Sunday, October 20, 2013

Colors and Critters

 Sunlight through plum leaves yet to feel frost

 Chokecherry leaves against Montana blue

 He thought he was invisible!

 Young rattler hiding his wounds

Box Elder bug


daily haiku

trees in their glory
against the rain-sodden sky
a golden pathway

More than halfway through October and fall colors are beginning to fade. The river that wove a golden path towards the Big Horn Mountains has now turned more bronze but is still beautiful even as it fades.  Plums and Chokecherries are shedding leaves and the Ash tree at my office in town, flamed gold, then in one night dropped all it's foliage.

Along with the colors come the critters. In the house, flies, wasps, box-elder bugs, spiders and centipedes roam freely.  There is a large spider that keeps me company in the bathroom. He loves the new vinyl floor and runs full pelt across it while I sit on the toilet in the morning. He's a real show-off! I am not quite as tolerant with the centipedes. They appeared about five years ago, everyone complained about them; that year we had dozens of them. Now, they just seem to appear one by one. Not sure if they are a different species to the large scuttling ones or whether they are babies that will grow larger later; they get picked up in a Kleenex and flushed. 

Outdoors the rabbits run freely again and I have seen a couple of snakes. A pretty young Bull-Snake 
disappeared into the rock wall two weeks ago and yesterday I encountered a young rattlesnake. I tried to chase it back into the long grass, but it was stubborn, and I injured it, so it may still be out there - I surely hope not - that is one breed I don't like to have around the house. As long as they keep out in the rest of the acreage they are fine. 

Tomorrow the furnace technician will visit. In October 2006 he disturbed a rattler lying on top of the door frame to the basement utility room.  He came running up the stairs yelling, left, and said he'd come back when we got rid of it. Our neighbor came up and obliged, and an hour later the furnace at last got serviced for the winter. We gave him the rattles to impress his friends at work!  Two years later we had another in exactly the same place, called our neighbor who dispatched it once more, and we all hunted, found where they were getting in, and plugged the hole. As always, tomorrow the furnace tech will delicately ask "Any rattlesnakes down there?" before he'll go to the basement and do his work!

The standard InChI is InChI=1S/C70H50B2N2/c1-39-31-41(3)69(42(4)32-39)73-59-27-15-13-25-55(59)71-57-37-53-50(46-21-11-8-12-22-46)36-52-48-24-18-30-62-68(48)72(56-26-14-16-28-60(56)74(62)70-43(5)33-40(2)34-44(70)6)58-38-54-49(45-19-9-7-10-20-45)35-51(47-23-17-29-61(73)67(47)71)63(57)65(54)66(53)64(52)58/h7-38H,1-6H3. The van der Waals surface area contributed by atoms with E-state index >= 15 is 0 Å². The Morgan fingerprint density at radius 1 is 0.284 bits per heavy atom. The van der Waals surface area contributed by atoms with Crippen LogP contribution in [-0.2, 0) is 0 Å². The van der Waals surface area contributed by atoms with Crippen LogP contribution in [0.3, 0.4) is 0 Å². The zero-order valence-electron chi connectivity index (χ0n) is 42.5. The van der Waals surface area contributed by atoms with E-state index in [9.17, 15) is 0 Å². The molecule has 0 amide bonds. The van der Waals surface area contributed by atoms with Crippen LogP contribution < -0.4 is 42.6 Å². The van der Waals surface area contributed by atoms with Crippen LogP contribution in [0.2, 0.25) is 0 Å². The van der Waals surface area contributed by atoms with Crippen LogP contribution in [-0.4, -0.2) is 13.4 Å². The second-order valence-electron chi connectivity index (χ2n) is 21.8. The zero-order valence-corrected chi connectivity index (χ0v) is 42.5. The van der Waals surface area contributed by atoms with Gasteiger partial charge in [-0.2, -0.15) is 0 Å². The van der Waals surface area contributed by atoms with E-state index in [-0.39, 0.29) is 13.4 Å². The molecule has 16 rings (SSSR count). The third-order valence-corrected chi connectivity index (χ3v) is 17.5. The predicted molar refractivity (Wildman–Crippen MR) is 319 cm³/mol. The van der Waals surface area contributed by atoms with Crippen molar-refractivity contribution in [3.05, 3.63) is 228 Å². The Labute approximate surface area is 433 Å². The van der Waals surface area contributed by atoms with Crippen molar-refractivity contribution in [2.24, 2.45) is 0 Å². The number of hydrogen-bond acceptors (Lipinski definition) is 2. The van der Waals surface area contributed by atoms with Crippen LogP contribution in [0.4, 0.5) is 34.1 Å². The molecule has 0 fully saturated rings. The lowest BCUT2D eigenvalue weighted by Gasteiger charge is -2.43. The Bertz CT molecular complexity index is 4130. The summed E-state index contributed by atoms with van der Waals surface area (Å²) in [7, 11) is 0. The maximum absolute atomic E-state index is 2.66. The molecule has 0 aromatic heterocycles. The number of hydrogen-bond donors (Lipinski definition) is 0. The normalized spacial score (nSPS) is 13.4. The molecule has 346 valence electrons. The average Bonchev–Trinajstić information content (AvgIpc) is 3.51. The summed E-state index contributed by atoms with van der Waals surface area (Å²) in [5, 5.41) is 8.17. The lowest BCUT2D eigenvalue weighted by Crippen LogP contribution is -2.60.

1. Dear Chris, I am deathly afraid of snakes, even nonvenomous
    ones. All this stems from getting into bed one night as a child of 8 or so and having a snake lying on the comforter and walking into the kitchen and having a snake lying on the window sill. I don't think they were poisonous but we did have water moccasins in Missouri and i was fearful.

    So I admire your savoir faire! And the photographs are of the leaves and sky are so lovely. The rabbit also! Peace.

    1. Thanks for visiting my page, Dee. I enjoy your comments.
      Snakes in the house are NO fun at all!

  2. I found your blog through Art's. I need to try to be more like you and be more sanguine about our invasion of box elder bugs in Sheridan. I did see a snake's tail hanging out of a bird house this summer but as yet we have not seen one close up to our house or, thankfully, in it!! Good luck with your house sale and move.

  3. Looking back now from the middle of November when most, if not all, of the leaves are down, it was nice to see those leaves. We had a chokecherry tree in our yard in the Springs and loved it when the leaves turned that gorgeous red.

    Those prairie rattlers are pretty non-aggressive and will normally turn tail, so to speak, and head off to hide when they sense you coming. But around the house they are a nuisance. At the PCC, we move those who come into the areas where we have visitors. Move them out into the prairie near prairie dog burrows where they can hide until they decide where to settle down.

    Some we have to move several times before they get the idea.